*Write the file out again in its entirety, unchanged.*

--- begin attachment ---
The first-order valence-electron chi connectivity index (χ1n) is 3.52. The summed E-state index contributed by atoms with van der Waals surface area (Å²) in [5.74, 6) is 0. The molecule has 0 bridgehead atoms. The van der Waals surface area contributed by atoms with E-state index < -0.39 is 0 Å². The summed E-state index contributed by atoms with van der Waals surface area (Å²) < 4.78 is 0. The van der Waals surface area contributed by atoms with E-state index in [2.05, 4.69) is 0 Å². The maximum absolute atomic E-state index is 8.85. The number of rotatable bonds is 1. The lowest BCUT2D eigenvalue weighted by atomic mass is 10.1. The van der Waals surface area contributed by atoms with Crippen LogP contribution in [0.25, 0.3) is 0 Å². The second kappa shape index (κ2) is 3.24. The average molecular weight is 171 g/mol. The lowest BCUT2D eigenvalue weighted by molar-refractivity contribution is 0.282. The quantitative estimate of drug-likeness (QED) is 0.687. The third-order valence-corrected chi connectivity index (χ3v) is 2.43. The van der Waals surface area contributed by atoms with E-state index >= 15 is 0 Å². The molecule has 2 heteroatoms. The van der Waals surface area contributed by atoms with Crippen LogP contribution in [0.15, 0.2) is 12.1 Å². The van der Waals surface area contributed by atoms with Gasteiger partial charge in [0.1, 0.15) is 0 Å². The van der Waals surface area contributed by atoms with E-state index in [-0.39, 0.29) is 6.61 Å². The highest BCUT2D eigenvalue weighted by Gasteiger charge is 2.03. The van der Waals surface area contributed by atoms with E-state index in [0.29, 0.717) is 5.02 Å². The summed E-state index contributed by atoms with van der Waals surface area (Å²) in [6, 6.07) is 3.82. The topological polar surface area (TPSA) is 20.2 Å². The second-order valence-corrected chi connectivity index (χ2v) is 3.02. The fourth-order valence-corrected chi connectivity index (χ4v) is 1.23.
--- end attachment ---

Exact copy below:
The first-order valence-electron chi connectivity index (χ1n) is 3.52. The summed E-state index contributed by atoms with van der Waals surface area (Å²) in [5.74, 6) is 0. The molecule has 0 bridgehead atoms. The van der Waals surface area contributed by atoms with E-state index < -0.39 is 0 Å². The summed E-state index contributed by atoms with van der Waals surface area (Å²) < 4.78 is 0. The van der Waals surface area contributed by atoms with E-state index in [2.05, 4.69) is 0 Å². The maximum absolute atomic E-state index is 8.85. The number of rotatable bonds is 1. The lowest BCUT2D eigenvalue weighted by atomic mass is 10.1. The van der Waals surface area contributed by atoms with Crippen LogP contribution in [0.25, 0.3) is 0 Å². The second kappa shape index (κ2) is 3.24. The average molecular weight is 171 g/mol. The lowest BCUT2D eigenvalue weighted by molar-refractivity contribution is 0.282. The quantitative estimate of drug-likeness (QED) is 0.687. The third-order valence-corrected chi connectivity index (χ3v) is 2.43. The van der Waals surface area contributed by atoms with E-state index >= 15 is 0 Å². The molecule has 2 heteroatoms. The van der Waals surface area contributed by atoms with Crippen LogP contribution in [0.15, 0.2) is 12.1 Å². The van der Waals surface area contributed by atoms with Gasteiger partial charge in [0.1, 0.15) is 0 Å². The van der Waals surface area contributed by atoms with E-state index in [-0.39, 0.29) is 6.61 Å². The highest BCUT2D eigenvalue weighted by Gasteiger charge is 2.03. The van der Waals surface area contributed by atoms with E-state index in [0.29, 0.717) is 5.02 Å². The summed E-state index contributed by atoms with van der Waals surface area (Å²) in [6, 6.07) is 3.82. The topological polar surface area (TPSA) is 20.2 Å². The second-order valence-corrected chi connectivity index (χ2v) is 3.02. The fourth-order valence-corrected chi connectivity index (χ4v) is 1.23.